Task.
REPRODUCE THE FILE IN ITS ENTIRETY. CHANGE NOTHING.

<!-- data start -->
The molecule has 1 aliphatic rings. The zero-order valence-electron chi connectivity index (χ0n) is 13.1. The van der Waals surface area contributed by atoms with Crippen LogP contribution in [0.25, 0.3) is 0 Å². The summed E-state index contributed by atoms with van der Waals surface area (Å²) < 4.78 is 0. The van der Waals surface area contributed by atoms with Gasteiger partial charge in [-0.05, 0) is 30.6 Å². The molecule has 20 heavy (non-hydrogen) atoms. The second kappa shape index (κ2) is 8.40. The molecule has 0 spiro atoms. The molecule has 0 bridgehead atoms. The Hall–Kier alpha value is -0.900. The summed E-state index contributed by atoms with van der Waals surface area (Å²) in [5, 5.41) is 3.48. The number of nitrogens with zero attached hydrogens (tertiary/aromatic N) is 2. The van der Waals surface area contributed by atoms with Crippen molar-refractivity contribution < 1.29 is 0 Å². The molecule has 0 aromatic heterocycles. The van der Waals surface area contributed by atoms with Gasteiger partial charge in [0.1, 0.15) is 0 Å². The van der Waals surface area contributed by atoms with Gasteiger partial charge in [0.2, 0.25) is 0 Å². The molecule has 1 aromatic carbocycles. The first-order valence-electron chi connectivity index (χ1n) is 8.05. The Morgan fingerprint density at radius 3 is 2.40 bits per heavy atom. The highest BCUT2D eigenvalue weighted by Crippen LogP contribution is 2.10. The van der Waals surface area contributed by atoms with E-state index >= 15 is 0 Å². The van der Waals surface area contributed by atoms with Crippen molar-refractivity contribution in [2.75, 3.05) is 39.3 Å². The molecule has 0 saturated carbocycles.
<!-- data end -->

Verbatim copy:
The molecule has 1 aliphatic rings. The zero-order valence-electron chi connectivity index (χ0n) is 13.1. The van der Waals surface area contributed by atoms with Crippen LogP contribution in [0.25, 0.3) is 0 Å². The summed E-state index contributed by atoms with van der Waals surface area (Å²) < 4.78 is 0. The van der Waals surface area contributed by atoms with Gasteiger partial charge in [-0.05, 0) is 30.6 Å². The molecule has 20 heavy (non-hydrogen) atoms. The second kappa shape index (κ2) is 8.40. The molecule has 0 spiro atoms. The molecule has 0 bridgehead atoms. The Hall–Kier alpha value is -0.900. The summed E-state index contributed by atoms with van der Waals surface area (Å²) in [5, 5.41) is 3.48. The number of nitrogens with zero attached hydrogens (tertiary/aromatic N) is 2. The van der Waals surface area contributed by atoms with Crippen molar-refractivity contribution < 1.29 is 0 Å². The molecule has 0 aromatic heterocycles. The van der Waals surface area contributed by atoms with Gasteiger partial charge in [0.1, 0.15) is 0 Å². The van der Waals surface area contributed by atoms with Gasteiger partial charge in [0.2, 0.25) is 0 Å². The molecule has 1 aromatic carbocycles. The first-order valence-electron chi connectivity index (χ1n) is 8.05. The Morgan fingerprint density at radius 3 is 2.40 bits per heavy atom. The highest BCUT2D eigenvalue weighted by Crippen LogP contribution is 2.10. The van der Waals surface area contributed by atoms with E-state index >= 15 is 0 Å². The van der Waals surface area contributed by atoms with Crippen molar-refractivity contribution in [2.75, 3.05) is 39.3 Å². The molecule has 0 saturated carbocycles.